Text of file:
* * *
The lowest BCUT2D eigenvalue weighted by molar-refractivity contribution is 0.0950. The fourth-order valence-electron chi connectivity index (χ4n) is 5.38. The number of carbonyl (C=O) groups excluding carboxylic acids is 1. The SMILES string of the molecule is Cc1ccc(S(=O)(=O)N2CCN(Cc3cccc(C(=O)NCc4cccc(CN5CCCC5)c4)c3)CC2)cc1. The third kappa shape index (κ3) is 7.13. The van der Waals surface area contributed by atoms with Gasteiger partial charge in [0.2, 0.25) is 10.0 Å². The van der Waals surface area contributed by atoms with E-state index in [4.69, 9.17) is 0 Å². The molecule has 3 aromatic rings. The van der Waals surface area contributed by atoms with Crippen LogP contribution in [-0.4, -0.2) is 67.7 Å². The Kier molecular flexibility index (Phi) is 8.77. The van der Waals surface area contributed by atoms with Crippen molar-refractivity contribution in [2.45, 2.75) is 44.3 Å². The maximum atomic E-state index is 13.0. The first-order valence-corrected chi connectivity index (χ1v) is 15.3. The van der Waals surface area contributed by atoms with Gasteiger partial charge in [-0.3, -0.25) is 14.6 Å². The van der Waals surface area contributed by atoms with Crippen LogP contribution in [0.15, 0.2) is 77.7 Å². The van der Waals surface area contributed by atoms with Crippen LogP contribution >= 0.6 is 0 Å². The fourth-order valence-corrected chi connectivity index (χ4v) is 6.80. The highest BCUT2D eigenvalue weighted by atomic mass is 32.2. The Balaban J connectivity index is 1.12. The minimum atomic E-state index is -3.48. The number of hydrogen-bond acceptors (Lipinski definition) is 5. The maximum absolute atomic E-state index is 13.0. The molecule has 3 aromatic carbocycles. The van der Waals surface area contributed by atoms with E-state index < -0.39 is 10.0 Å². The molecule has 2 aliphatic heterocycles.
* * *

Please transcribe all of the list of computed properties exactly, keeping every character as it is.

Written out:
The lowest BCUT2D eigenvalue weighted by molar-refractivity contribution is 0.0950. The fourth-order valence-electron chi connectivity index (χ4n) is 5.38. The number of carbonyl (C=O) groups excluding carboxylic acids is 1. The SMILES string of the molecule is Cc1ccc(S(=O)(=O)N2CCN(Cc3cccc(C(=O)NCc4cccc(CN5CCCC5)c4)c3)CC2)cc1. The third kappa shape index (κ3) is 7.13. The van der Waals surface area contributed by atoms with Gasteiger partial charge in [0.2, 0.25) is 10.0 Å². The van der Waals surface area contributed by atoms with E-state index in [4.69, 9.17) is 0 Å². The molecule has 3 aromatic rings. The van der Waals surface area contributed by atoms with Crippen LogP contribution in [-0.4, -0.2) is 67.7 Å². The Kier molecular flexibility index (Phi) is 8.77. The van der Waals surface area contributed by atoms with Crippen molar-refractivity contribution in [2.45, 2.75) is 44.3 Å². The maximum atomic E-state index is 13.0. The first-order valence-corrected chi connectivity index (χ1v) is 15.3. The van der Waals surface area contributed by atoms with Gasteiger partial charge in [-0.3, -0.25) is 14.6 Å². The van der Waals surface area contributed by atoms with Crippen LogP contribution in [0.15, 0.2) is 77.7 Å². The van der Waals surface area contributed by atoms with Crippen LogP contribution >= 0.6 is 0 Å². The fourth-order valence-corrected chi connectivity index (χ4v) is 6.80. The highest BCUT2D eigenvalue weighted by atomic mass is 32.2. The Balaban J connectivity index is 1.12. The minimum atomic E-state index is -3.48. The number of hydrogen-bond acceptors (Lipinski definition) is 5. The maximum absolute atomic E-state index is 13.0. The molecule has 3 aromatic carbocycles. The van der Waals surface area contributed by atoms with E-state index < -0.39 is 10.0 Å². The molecule has 2 aliphatic heterocycles.